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Mergers & Acquisitions


When dealmakers get together to begin the process of exploring an M&A transaction, especially those who use secure data rooms like those provided by IntraLinks Holdings Inc. (NYSE: IL), secrecy is a highly valued commodity.

A recent study by IntraLinks and Cass Business School in London found the percentage of global M&A deals leaked before their public announcement increased 8.6% in 2015. The increase in 2014 was just 6%.

Financeboards spoke with IntraLinks VP of Strategy and Product Marketing Matt Porzio in order to review the highlights of the study.

Related: BET LIKE BUFFETT

WooTrader: First, how does this study define a leaked deal?

Matt Porzio: This study looks more at the statistical technique as an event methodology. We look for abnormal market returns.

This would be anything that is statistically significant, well above what was previously happening with a stock for a deal that eventually does get announced.

WooTrader: What about a deal is leaked? Target? Acquirer? Proposed terms?

Our analysis tells us that there is a 95% likelihood that the potential for a transaction was leaked. The simple definition would be “this particular target is in play.” What we are really looking at is abnormal target activity.

Since some leaks are reported on, we can use the data we have from those to determine all the ones that were likely leaked and we can look at the deals statistically to see when the leak likely occurred.

WooTrader: Who does the leaking?

Leaking is heavily slanted toward the target looking to increase competitive tension either by forcing the prospective buyer to raise the bid or to entice other bidders to come on board.

There are instances, though where an acquirer might be locked in, getting cold feet, hoping someone will come in and relieve them. Another thing that can happen is the leak comes from executives, a disgruntled employee or even shareholders in the acquirer organization.

WooTrader: What are possible additional motivations?

Executives might feel they won’t play a role in the new entity. A disgruntled employee may have ax to grind. Shareholders might feel the deal won’t be to their benefit.

One thing that’s important to note is that typically the leak is intentional, not incidental. It’s a dangerous game to play, not only from a regulatory basis but also when a potential deal is leaked it can take longer and increase the risk of the deal not closing.

WooTrader: Is there a payoff in monetary terms when deals are leaked?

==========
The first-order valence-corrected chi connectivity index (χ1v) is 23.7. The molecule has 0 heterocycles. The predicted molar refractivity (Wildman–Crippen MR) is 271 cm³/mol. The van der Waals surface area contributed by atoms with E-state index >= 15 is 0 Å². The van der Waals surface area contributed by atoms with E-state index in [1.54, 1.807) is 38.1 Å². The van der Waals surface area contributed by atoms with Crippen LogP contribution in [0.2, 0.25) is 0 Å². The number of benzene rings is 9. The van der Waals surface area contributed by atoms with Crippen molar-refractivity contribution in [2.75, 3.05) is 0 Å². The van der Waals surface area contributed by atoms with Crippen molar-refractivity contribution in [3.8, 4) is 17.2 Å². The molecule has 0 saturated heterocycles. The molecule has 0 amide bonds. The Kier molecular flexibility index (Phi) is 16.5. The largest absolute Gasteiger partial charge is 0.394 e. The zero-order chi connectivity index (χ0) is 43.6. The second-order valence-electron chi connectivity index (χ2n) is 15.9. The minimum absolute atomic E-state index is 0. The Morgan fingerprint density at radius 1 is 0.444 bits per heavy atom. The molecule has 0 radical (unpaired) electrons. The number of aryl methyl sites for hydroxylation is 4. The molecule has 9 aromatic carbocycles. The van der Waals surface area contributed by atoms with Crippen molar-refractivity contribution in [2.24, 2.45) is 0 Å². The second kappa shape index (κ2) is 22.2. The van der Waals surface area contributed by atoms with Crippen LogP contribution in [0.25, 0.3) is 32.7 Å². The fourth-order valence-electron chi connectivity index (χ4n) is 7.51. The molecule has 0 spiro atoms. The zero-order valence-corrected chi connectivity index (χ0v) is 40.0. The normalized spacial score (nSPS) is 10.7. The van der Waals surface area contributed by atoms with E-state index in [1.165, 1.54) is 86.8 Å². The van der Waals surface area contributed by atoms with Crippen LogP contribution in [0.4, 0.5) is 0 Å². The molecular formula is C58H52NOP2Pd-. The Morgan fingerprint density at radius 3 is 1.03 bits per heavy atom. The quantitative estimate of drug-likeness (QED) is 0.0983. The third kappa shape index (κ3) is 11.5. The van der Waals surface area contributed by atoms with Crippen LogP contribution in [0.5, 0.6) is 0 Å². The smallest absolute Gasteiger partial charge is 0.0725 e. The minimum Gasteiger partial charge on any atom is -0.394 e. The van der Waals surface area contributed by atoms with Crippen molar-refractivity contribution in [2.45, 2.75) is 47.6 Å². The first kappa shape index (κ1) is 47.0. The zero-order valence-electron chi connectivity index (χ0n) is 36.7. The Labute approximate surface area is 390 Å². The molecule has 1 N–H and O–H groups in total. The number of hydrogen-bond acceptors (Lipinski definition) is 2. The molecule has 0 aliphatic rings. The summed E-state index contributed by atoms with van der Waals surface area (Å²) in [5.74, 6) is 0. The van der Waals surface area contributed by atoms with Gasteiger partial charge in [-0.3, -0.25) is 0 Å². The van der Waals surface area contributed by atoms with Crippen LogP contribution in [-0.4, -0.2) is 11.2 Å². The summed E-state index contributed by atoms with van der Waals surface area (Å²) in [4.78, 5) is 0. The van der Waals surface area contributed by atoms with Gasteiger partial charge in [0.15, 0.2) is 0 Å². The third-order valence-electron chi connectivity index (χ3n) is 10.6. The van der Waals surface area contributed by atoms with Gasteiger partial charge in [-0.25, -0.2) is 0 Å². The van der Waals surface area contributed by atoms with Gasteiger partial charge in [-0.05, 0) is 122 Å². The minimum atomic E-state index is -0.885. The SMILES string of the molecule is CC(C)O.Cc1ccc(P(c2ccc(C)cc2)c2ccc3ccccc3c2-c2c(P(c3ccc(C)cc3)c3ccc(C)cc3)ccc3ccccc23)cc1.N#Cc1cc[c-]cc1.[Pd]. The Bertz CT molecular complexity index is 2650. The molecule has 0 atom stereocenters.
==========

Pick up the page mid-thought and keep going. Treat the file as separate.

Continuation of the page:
Yes. Stats show that on average the target gets a 50% premium on a leaked deal versus a 28% premium on a non-leaked deal. The payoff is that premium, which is significant.

WooTrader: Regulations have stiffened since the end of the financial crisis yet there’s been an increase in leaks? Why is that?

It depends on the time period. For example, in the U.S. there has been an uptick in regulations and leaks in the most recent time period but if you look at the whole time period and consider the free-wheeling, less regulated days before the global financial crisis, global leaks at that time were on a much higher level.

Since then, especially in areas where deal makers are more process oriented you see a decrease in deal leaking. The German market is a good example of the impact of regulations on slowing down leaks. Not that many people go to jail for this but the reputational risk is significant.

WooTrader: What role do companies like IntraLinks play when it comes to stopping leaks?

Secure data rooms like those found at IntraLinks can’t stop the “loose lips” aspect of deal leaking, but they can slow down the acceptance of rumors by keeping data secure so there is no real confirmatory data behind the rumor.

Things like multi-factor authentication help guard against people logging in from places where they shouldn’t, such as Moscow (laughs).

WooTrader: What country is doing the most to halt leaks and how does that impact dealmaker choices?

Historically the shift away from leaking in Europe has been with places like Germany. In addition, one market that is pretty tight is the Japanese market. The Japanese market is based on trust so there’s a strong social and moral incentive not to leak.

Hong Kong and India, on the other hand, can be “leaky.” If you’re an active acquirer looking at different regions you may have second thoughts about one of these regions that is known for leaks. It’s another factor for people on both sides of deal making to consider.

WooTrader: Why are Real Estate, Health Care and Energy sectors with more leaks than others?

My experiences suggest those sectors require data to be gathered from many people. The more people involved, the greater the chance there will be a leak.

Real estate might lean more toward an open process and even forgive leaking as the deal gets to the end and somebody feels there may be a better deal out there to be had.

Finally, it can be what I call “deliberate accidental.” That’s when somebody has knowledge who probably shouldn’t, thinks they are doing something good and leaks without realizing the harm it can cause.

Related: A CONVERSATION WITH INTRALINKS VP MATT PORZIO ON THE FED, RATE HIKES AND MORE

WooTrader: What (if anything) can acquirers do to stop leaks?

There isn’t a lot that can be done unless they are willing to put pressure on targets by walking away from deals when a leak occurs.

At the end of the day if someone is hell bent on creating that competitive tension, getting more bids and trying to juice the premium by putting pressure on acquirers, you’re not going to stop them.

For more on this topic see the full IntraLinks/Cass School report here.



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